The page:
For several years, the real estate market here was booming, due in large part to the sub-prime lending market. Many people qualified for loans that were based on the value — or perceived value — of the real estate, rather than on the borrower’s ability to repay.

With property values escalating so fast, lending practices got more and more aggressive. Lenders avoided many of the normal underwriting procedures, like verifying the borrower’s income or scrutinizing tax returns. They could — and did — charge higher-than-prime interest rates. Anybody with a pulse was getting a huge mortgage, and it was sometimes even more than the value of the home.

The local real estate market, fueled at least in part by these kinds of loans, surged. Big and small mortgage companies grew. Financial institutions then paid large premiums for the loans they originated, and many people got wealthy. Everybody was happy. The brokers were getting their cut, and the banks were getting their cut.

But many homeowners soon found that they could not afford the monthly payments. When they started defaulting — sometimes in the first month — the big banks got nervous. What you have been seeing in the last several months is that the funding sources, called warehouse lenders, are demanding to be repaid from the mortgage companies, who have responded by cutting staff, shutting down or filing for bankruptcy.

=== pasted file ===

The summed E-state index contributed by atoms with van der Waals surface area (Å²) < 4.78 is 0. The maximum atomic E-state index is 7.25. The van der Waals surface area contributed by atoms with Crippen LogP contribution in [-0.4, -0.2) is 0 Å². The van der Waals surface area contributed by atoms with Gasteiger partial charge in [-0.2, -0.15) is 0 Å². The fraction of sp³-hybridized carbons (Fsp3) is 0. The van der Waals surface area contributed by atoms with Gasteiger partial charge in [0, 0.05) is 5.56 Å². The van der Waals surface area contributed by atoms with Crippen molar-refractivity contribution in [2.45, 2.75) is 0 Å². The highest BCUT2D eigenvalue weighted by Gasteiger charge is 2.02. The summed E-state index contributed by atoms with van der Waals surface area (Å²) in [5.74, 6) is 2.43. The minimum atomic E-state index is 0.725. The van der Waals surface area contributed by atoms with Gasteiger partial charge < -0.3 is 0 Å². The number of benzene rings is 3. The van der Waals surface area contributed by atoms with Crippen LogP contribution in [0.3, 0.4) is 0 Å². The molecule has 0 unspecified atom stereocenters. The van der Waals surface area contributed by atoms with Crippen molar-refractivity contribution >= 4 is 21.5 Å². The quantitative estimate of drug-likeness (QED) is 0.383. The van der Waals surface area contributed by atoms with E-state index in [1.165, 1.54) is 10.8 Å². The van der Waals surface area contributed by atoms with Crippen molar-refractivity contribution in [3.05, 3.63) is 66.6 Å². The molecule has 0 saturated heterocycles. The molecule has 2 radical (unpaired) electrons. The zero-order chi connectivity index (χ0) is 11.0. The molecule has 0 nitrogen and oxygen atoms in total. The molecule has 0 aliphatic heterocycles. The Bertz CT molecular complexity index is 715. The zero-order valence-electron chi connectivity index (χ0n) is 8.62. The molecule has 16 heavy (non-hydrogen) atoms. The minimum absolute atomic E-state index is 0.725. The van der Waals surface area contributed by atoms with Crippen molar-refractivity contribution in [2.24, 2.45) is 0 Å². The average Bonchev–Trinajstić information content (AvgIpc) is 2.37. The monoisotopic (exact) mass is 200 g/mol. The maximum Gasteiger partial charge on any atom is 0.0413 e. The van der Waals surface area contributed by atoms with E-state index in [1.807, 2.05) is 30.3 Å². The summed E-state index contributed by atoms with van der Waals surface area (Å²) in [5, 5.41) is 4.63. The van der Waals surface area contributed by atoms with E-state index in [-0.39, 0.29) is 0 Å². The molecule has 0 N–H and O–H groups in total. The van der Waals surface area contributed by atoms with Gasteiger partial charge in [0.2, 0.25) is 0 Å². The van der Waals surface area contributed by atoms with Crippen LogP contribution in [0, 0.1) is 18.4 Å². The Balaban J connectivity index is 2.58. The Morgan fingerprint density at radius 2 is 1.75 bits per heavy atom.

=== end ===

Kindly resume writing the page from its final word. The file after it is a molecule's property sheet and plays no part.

The whole market was destined to eventually unravel because the loans should not have been issued in the first place. If a prospective borrower could not make the payment, he or she should not have been given a huge mortgage.

So the once-robust mortgage business in Orange County now appears to be dying. The market is tapped out. Executives are being laid off, as are loan processors, appraisers, title people — anybody associated with the chain of documenting a mortgage. As a consequence, these businesses do not need as much office space, so the commercial real estate market will suffer as well. It is a domino effect, and the first dominoes have fallen.

Why are businesses that are not related to real estate so concerned?

Anybody who watches Orange County business should be concerned. When you have a large segment of the local economy that is very frenzied and that business starts to go away, the region’s economy will be negatively affected.

Executives should be concerned because, on a personal level, their home values are going down. Their employees’ home values are going down. If their employees face foreclosure or have to go into bankruptcy, there may be potential distractions. It is all linked.

How should business executives react?